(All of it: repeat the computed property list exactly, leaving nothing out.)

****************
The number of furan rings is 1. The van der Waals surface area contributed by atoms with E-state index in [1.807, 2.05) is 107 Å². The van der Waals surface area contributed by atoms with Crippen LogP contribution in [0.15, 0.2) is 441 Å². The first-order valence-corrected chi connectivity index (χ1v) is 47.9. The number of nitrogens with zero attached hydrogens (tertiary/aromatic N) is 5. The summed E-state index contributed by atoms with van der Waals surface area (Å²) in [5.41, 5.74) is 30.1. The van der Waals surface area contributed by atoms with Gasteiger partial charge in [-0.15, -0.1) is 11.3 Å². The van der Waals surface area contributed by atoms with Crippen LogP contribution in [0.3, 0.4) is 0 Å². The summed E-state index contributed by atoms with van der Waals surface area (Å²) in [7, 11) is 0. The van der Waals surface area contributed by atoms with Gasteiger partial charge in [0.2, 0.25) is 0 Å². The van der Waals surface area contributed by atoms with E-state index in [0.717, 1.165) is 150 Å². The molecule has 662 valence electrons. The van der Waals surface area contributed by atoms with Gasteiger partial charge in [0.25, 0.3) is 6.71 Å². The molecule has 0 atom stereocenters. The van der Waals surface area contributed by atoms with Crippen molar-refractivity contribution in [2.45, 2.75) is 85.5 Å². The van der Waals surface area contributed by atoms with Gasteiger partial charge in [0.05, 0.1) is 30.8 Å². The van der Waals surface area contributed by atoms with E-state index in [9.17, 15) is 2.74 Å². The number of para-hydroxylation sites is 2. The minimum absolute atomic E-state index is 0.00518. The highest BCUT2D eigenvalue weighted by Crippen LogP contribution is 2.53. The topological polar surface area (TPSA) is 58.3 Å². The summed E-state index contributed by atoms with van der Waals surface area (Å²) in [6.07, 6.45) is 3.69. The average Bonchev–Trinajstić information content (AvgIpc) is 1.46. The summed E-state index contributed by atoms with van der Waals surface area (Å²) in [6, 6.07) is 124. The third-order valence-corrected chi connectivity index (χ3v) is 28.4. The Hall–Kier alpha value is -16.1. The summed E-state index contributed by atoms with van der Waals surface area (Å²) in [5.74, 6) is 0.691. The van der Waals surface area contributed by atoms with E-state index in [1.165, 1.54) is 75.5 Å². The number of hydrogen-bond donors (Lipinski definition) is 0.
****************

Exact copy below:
The number of furan rings is 1. The van der Waals surface area contributed by atoms with E-state index in [1.807, 2.05) is 107 Å². The van der Waals surface area contributed by atoms with Crippen LogP contribution in [0.15, 0.2) is 441 Å². The first-order valence-corrected chi connectivity index (χ1v) is 47.9. The number of nitrogens with zero attached hydrogens (tertiary/aromatic N) is 5. The summed E-state index contributed by atoms with van der Waals surface area (Å²) in [5.41, 5.74) is 30.1. The van der Waals surface area contributed by atoms with Gasteiger partial charge in [-0.15, -0.1) is 11.3 Å². The van der Waals surface area contributed by atoms with Crippen LogP contribution in [0.3, 0.4) is 0 Å². The summed E-state index contributed by atoms with van der Waals surface area (Å²) in [7, 11) is 0. The van der Waals surface area contributed by atoms with Gasteiger partial charge in [0.2, 0.25) is 0 Å². The van der Waals surface area contributed by atoms with E-state index in [0.717, 1.165) is 150 Å². The molecule has 662 valence electrons. The van der Waals surface area contributed by atoms with Gasteiger partial charge in [0.25, 0.3) is 6.71 Å². The molecule has 0 atom stereocenters. The van der Waals surface area contributed by atoms with Crippen molar-refractivity contribution in [2.45, 2.75) is 85.5 Å². The van der Waals surface area contributed by atoms with Gasteiger partial charge in [0.05, 0.1) is 30.8 Å². The van der Waals surface area contributed by atoms with E-state index in [9.17, 15) is 2.74 Å². The number of para-hydroxylation sites is 2. The minimum absolute atomic E-state index is 0.00518. The highest BCUT2D eigenvalue weighted by Crippen LogP contribution is 2.53. The topological polar surface area (TPSA) is 58.3 Å². The summed E-state index contributed by atoms with van der Waals surface area (Å²) in [6.07, 6.45) is 3.69. The average Bonchev–Trinajstić information content (AvgIpc) is 1.46. The summed E-state index contributed by atoms with van der Waals surface area (Å²) in [6, 6.07) is 124. The third-order valence-corrected chi connectivity index (χ3v) is 28.4. The Hall–Kier alpha value is -16.1. The summed E-state index contributed by atoms with van der Waals surface area (Å²) in [5.74, 6) is 0.691. The van der Waals surface area contributed by atoms with E-state index in [1.165, 1.54) is 75.5 Å². The number of hydrogen-bond donors (Lipinski definition) is 0.